We studied growth in snout–vent length (SVL) and body mass of Dusky Pygmy Rattlesnakes (Sistrurus miliarius barbouri) in Volusia County, Florida, with the use of mark–recapture techniques. Between February 1992 and December 2000, we PIT-tagged (Passive Integrated Transponder) 665 individuals of approximately 1 yr of age or greater that were subsequently recaptured at least once. Because snakes can be definitively aged at 1 yr, this resulted in a large sample of snakes of known age that were followed for up to 7 yr. Seventy-five of these individuals PIT tagged at 1 yr were identified from photographs of neonates born in captivity, allowing us to relate adult growth to neonate traits. Our data suggest that Pygmy Rattlesnakes in central Florida exhibit highly variable patterns of growth that are related to a mild climate that allows feeding and growth throughout the year, and to a fluctuating prey base that results in irregular growth patterns often unlike those predicted by typical growth equations such as the von Bertalanffy model. Snakes in our populations were surface-active throughout the year, and snakes with detectable prey in the gut were found in all months. Growth is most rapid in the first year, but growth rates did not differ markedly from other viperids occurring in more temperate areas. In their first year, Pygmy Rattlesnakes in Florida increased their mass over birth on average more than fourfold, and increased SVL 1.8-fold. Growth in both mass and SVL continued throughout life, with no clear indication of an asymptote in size. Multiple regressions of SVL and body mass against age showed a slight but significant effect of sex on both SVL and mass, though these differences were not apparent until snakes were approximately 4 yr. Males and females showed no difference in SVL growth rates or patterns of change in growth rate with age, but females grew faster in body mass than males. Body-mass growth rates did not decline with age in either sex. Rates of increase in SVL in the first year of life differed significantly among years, though these differences were not correlated with estimates of prey (frog) abundance. However, neither body size at birth or first-year growth rates was significantly related to size at 1 yr of age or with growth rates later in life. Inspection of individual growth records and characterization of records into categories defined here showed great variability in patterns of growth, with episodic growth occurring in most individuals, including larger adults. A year-round activity season may decouple feeding and growth in these snakes from the temporal constraints imposed on more northern snakes, resulting in greater variability in individual growth trajectories. Prolonged feeding opportunities may allow snakes with below-average feeding conditions in their first year to compensate for slower initial growth by opportunistic feeding and rapid bouts of growth at any time later in life.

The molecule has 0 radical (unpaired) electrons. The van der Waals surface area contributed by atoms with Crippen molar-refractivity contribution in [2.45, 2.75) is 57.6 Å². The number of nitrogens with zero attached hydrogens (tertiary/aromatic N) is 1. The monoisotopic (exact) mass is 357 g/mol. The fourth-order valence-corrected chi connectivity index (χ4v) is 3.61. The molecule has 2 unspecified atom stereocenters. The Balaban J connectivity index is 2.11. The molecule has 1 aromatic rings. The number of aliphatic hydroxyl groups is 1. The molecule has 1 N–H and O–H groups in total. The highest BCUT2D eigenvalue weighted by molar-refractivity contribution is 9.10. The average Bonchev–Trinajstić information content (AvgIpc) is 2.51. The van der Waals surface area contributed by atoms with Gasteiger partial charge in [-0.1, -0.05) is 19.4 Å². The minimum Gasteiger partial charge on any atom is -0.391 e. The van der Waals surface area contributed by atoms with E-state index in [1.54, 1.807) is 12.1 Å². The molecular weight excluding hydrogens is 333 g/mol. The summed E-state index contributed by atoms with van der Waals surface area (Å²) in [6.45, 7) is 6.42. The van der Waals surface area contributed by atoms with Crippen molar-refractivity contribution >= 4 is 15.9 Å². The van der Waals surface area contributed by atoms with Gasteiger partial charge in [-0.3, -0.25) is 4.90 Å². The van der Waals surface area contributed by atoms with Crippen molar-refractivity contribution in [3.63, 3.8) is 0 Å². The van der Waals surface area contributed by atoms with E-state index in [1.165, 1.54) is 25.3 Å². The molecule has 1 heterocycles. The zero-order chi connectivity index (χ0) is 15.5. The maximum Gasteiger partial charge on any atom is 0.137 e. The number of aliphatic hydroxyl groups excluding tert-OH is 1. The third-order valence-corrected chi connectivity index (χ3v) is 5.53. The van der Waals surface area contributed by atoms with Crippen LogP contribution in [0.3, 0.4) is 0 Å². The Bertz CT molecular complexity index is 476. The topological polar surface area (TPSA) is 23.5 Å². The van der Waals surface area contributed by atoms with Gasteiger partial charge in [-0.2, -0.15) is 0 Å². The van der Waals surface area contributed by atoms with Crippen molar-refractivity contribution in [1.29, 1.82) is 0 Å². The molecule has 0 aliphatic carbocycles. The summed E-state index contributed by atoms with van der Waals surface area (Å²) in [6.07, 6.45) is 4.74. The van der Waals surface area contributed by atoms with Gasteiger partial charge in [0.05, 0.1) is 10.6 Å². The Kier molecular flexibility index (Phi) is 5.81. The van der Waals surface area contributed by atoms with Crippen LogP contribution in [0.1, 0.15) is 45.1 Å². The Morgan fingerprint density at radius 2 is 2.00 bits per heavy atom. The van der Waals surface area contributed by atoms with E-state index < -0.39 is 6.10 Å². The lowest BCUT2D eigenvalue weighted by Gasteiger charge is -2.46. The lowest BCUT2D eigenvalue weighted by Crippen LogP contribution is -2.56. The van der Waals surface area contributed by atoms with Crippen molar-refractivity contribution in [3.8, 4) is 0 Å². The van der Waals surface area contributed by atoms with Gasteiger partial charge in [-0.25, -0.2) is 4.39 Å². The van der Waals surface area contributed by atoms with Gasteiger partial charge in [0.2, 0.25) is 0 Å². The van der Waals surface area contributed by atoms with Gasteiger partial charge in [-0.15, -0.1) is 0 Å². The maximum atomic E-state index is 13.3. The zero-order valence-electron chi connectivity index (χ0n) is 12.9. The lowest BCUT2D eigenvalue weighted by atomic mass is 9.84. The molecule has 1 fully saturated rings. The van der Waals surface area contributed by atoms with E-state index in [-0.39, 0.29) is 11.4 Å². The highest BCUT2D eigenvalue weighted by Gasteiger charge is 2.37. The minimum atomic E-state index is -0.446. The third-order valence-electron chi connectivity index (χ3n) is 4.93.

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Vol. 26 • No. 1